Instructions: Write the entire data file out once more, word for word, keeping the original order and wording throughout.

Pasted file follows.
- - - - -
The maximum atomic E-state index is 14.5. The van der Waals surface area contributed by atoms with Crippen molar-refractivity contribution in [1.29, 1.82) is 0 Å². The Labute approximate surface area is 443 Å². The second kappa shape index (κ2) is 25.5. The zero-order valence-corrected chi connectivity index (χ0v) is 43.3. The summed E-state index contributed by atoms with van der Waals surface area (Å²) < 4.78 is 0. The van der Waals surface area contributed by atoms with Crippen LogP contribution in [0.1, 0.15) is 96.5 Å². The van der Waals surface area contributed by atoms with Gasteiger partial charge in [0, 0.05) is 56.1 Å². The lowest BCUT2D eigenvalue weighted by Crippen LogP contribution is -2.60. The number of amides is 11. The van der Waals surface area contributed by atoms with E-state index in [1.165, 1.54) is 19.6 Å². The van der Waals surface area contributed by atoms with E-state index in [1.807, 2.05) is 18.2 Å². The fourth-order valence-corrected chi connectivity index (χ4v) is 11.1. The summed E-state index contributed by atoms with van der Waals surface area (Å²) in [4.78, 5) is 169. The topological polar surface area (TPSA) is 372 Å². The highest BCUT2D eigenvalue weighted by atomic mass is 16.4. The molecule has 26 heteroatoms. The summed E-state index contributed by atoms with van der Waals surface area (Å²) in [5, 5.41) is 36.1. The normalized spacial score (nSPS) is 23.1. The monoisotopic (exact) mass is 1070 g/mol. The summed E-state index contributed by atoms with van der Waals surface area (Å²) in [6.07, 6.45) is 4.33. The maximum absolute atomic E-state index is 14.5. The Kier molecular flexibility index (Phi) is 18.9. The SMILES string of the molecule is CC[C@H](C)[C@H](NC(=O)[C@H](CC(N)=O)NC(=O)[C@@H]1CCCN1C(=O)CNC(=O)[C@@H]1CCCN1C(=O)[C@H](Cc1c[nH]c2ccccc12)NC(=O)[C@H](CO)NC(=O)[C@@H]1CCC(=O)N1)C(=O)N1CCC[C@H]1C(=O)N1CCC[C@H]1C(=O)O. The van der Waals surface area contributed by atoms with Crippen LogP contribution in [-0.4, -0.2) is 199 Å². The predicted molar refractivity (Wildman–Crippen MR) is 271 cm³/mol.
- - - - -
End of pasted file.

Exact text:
The maximum atomic E-state index is 14.5. The van der Waals surface area contributed by atoms with Crippen molar-refractivity contribution in [1.29, 1.82) is 0 Å². The Labute approximate surface area is 443 Å². The second kappa shape index (κ2) is 25.5. The zero-order valence-corrected chi connectivity index (χ0v) is 43.3. The summed E-state index contributed by atoms with van der Waals surface area (Å²) < 4.78 is 0. The van der Waals surface area contributed by atoms with Crippen LogP contribution in [0.1, 0.15) is 96.5 Å². The van der Waals surface area contributed by atoms with Gasteiger partial charge in [0, 0.05) is 56.1 Å². The lowest BCUT2D eigenvalue weighted by Crippen LogP contribution is -2.60. The number of amides is 11. The van der Waals surface area contributed by atoms with E-state index in [1.165, 1.54) is 19.6 Å². The van der Waals surface area contributed by atoms with E-state index in [1.807, 2.05) is 18.2 Å². The fourth-order valence-corrected chi connectivity index (χ4v) is 11.1. The summed E-state index contributed by atoms with van der Waals surface area (Å²) in [4.78, 5) is 169. The topological polar surface area (TPSA) is 372 Å². The highest BCUT2D eigenvalue weighted by atomic mass is 16.4. The molecule has 26 heteroatoms. The summed E-state index contributed by atoms with van der Waals surface area (Å²) in [5, 5.41) is 36.1. The normalized spacial score (nSPS) is 23.1. The monoisotopic (exact) mass is 1070 g/mol. The summed E-state index contributed by atoms with van der Waals surface area (Å²) in [6.07, 6.45) is 4.33. The maximum absolute atomic E-state index is 14.5. The Kier molecular flexibility index (Phi) is 18.9. The SMILES string of the molecule is CC[C@H](C)[C@H](NC(=O)[C@H](CC(N)=O)NC(=O)[C@@H]1CCCN1C(=O)CNC(=O)[C@@H]1CCCN1C(=O)[C@H](Cc1c[nH]c2ccccc12)NC(=O)[C@H](CO)NC(=O)[C@@H]1CCC(=O)N1)C(=O)N1CCC[C@H]1C(=O)N1CCC[C@H]1C(=O)O. The van der Waals surface area contributed by atoms with Crippen LogP contribution in [-0.4, -0.2) is 199 Å². The predicted molar refractivity (Wildman–Crippen MR) is 271 cm³/mol.